Malignant catarrhal fever (MCF)
Malignant catarrhal fever is invariably fatal generalized lymphoproliferative disease of cattle and sometimes of wild ruminants. It is common in Africa, parts of Europe and in feedlot cattle in North America. The disease primarily affects lymphoid tissues and epithelial cells of respiratory and gastrointestinal tract. Sheep act as reservoir for MCF virus.
Epidemiology: The disease primarily affects adult cattle. Sheep act as carriers of the virus. The aetiological agent, a member of the sub-family Gammaherpesvirinae, is designated as Alcelaphine herpes virus-1. Cattle are believed to be infected via the relatively large amounts of virus present in the nasal secretions of wild beast calves. The virus is not transmitted between cattle, which appear to be dead end hosts.
Symptoms: The disease is characterized by high fever with copious discharge from the mouth, nose and eyes. Ulcers covered with necrotic tissue deposits are seen on the tongue, gums, inside of the cheek and certain other parts. Vesicles appear all over the body, and the face and head are swollen. Usually the animals die in about a week.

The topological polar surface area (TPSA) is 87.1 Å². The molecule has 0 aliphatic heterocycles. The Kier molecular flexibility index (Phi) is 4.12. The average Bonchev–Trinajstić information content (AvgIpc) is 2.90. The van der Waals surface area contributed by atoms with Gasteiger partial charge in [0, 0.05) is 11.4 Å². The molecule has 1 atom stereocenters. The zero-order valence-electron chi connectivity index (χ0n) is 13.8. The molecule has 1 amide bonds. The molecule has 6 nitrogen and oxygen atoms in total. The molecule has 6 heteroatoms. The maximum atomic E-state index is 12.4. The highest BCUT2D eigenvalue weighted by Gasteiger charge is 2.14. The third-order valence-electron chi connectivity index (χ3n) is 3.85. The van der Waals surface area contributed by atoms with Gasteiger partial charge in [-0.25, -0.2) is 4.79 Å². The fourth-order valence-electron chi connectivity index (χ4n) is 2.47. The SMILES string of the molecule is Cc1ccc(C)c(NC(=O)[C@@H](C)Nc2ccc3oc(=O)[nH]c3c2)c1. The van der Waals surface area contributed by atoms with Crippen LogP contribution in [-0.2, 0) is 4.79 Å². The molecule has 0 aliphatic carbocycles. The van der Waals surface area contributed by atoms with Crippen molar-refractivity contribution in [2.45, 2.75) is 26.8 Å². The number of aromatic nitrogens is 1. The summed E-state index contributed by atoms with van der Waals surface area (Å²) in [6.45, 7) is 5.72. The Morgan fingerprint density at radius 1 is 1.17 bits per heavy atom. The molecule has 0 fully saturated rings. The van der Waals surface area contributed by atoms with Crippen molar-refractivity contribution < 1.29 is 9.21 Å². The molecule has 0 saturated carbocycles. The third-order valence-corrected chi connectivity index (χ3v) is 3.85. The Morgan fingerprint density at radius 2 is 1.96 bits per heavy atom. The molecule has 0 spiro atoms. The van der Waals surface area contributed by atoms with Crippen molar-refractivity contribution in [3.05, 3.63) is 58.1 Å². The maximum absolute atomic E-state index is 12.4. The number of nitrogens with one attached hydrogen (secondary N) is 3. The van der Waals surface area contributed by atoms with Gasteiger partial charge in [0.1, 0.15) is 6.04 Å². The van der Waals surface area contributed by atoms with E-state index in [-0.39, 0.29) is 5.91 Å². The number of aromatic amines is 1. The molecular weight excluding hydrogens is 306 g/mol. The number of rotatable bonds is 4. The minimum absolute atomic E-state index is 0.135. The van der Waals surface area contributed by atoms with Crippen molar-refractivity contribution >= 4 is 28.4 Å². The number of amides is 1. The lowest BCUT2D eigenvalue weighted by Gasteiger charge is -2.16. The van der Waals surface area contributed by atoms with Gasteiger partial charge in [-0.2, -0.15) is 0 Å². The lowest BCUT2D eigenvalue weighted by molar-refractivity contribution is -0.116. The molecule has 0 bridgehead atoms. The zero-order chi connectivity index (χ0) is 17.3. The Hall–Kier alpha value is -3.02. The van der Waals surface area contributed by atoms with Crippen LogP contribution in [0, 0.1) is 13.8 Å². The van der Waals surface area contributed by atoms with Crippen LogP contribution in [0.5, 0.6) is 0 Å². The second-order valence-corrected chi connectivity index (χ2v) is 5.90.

Diagnosis: The disease is diagnosed by the absence of diarrhoea and the presence of copious discharges from the nose and eyes, and by absence of ulcers in the abomasum and intestines of dead animals, though it can create confusion with rinderpest. The virus can be isolated when washed peripheral blood leukocytes are inoculated in calf thyroid cells. Cell free inocula do not yield virus. The cytopathic changes require at least 3 days to appear and several passages in cell culture are often necessary. They are characterized by syncytia formation and by the presence of typical herpesvirus intranuclear inclusion bodies.
Treatment, prevention and control: Symptomatic treatment helps in the natural process of recovery. At present, no effective vaccine is available for the prevention of the disease. Cattle serve as dead end hosts and susceptible animals pick up the infection from wild bovidae especially from nasal secretions of infected wild beast calves. Attempt to develop a vaccine have been unsuccessful so far.